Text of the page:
The holiday season might be more miserable than merry for many Americans, as a “tripledemic” of viruses continues to sweep the nation and push hospitals to the brink.
More than three-quarters of ICU beds in the U.S. will be occupied through Christmas, according to projections by the Johns Hopkins Coronavirus Resource Center. The figure is roughly the same as it was two years ago, during the height of the pandemic, when COVID patients filled hospital beds.
“We have seen COVID cases go up. We’ve seen hospitalizations go up. Deaths are just starting to rise,” Dr. Ashish Jha, the White House’s pandemic response coordinator, told reporters at a Thursday press conference.
COVID deaths sit at around 2,700 weekly, and new hospital admissions just under 5,000 daily.
In a signal of widespread disease, wastewater levels of COVID are again on the rise. Nationally, they’re at their third-highest peak since the pandemic started. They’re greater than they were during the first wave of infections in the spring of 2020. But they’re lower than they were during the Omicron surges of January and July, according to Biobot Analytics, a company that performs wastewater surveillance for the U.S. Centers for Disease Control and Prevention.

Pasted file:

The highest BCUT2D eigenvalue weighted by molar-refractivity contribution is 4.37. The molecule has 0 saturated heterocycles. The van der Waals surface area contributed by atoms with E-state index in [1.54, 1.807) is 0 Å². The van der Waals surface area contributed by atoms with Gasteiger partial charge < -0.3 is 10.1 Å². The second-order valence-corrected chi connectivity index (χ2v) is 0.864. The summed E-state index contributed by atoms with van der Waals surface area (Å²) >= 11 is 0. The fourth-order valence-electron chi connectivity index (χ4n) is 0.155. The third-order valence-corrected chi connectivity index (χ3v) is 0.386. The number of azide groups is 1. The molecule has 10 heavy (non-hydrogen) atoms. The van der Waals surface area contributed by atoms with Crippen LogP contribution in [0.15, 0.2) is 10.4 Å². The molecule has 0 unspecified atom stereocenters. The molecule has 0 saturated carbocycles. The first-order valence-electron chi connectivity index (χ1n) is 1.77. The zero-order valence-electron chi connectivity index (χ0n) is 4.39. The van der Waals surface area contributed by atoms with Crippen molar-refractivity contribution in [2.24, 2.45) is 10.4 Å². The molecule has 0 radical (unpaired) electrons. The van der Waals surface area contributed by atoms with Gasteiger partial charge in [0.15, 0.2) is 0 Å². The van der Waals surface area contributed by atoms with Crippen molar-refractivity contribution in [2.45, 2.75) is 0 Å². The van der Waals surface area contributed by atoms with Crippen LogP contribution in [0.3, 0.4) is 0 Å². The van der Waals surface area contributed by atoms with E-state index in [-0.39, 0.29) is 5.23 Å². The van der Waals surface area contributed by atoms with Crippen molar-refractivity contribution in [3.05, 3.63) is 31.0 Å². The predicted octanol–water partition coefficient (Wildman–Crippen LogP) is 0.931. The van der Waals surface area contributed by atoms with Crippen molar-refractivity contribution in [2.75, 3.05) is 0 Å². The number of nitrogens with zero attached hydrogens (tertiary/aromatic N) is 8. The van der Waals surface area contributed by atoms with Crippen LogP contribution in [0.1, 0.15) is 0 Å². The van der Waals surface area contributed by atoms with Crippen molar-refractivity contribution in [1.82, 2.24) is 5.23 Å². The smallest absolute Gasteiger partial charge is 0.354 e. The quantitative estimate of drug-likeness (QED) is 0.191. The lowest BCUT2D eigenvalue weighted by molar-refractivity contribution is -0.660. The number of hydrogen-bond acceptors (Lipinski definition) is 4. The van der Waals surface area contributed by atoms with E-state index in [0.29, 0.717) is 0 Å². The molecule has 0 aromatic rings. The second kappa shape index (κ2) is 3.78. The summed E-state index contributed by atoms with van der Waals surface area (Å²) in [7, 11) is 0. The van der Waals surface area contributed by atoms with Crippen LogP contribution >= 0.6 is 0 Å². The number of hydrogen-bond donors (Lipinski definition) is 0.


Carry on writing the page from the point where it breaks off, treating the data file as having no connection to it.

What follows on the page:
But the winter COVID surge is only part of the problem. This season’s flu outbreak is “the worst in a decade,” Jha said. Flu activity remains “high” or “very high” in the vast majority of the U.S. There have been at least 15 million flu illnesses so far this season, with 150,000 hospitalizations and 9,300 deaths, according to the CDC.
While some data indicates that flu may be peaking in some areas, “it’s very early data,” Jha cautioned.
Levels of RSV—a common respiratory illness that usually causes cold-like symptoms, but can be deadly—remain at record or near-record highs, according to the CDC, though they appear to be on the decline. Beyond the tripledemic, levels of the illness were “high” or “very high” in all but four states as of Dec. 10, according to the CDC. The agency is also investigating a “possible increase” in invasive cases of Strep A among U.S. children—likely as a result of the viral onslaught.
There are several theories as to why the U.S. and other countries are struggling with multiple viruses at epidemic levels this autumn. A few factors are likely at play, experts say.
Vaccination rates for both flu and COVID are low, likely thanks partly to COVID vaccine hesitancy. Also, pandemic-related masking and isolation resulted in lower levels of exposure to common viruses, meaning many people didn’t get an annual “booster dose” of viruses for which there’s no vaccine, like RSV, via infection.
Then there’s the thought that COVID is causing immune systems to forget other infections they’ve previously encountered, Dr. Carrie Horn, chief medical officer of National Jewish Health in Denver, told Fortune.
Combine that with “post-pandemic eagerness to be more in person—and the colder weather driving people indoors in many Northern Hemisphere locations—and you get increased exposure with decreased immune responsiveness.”
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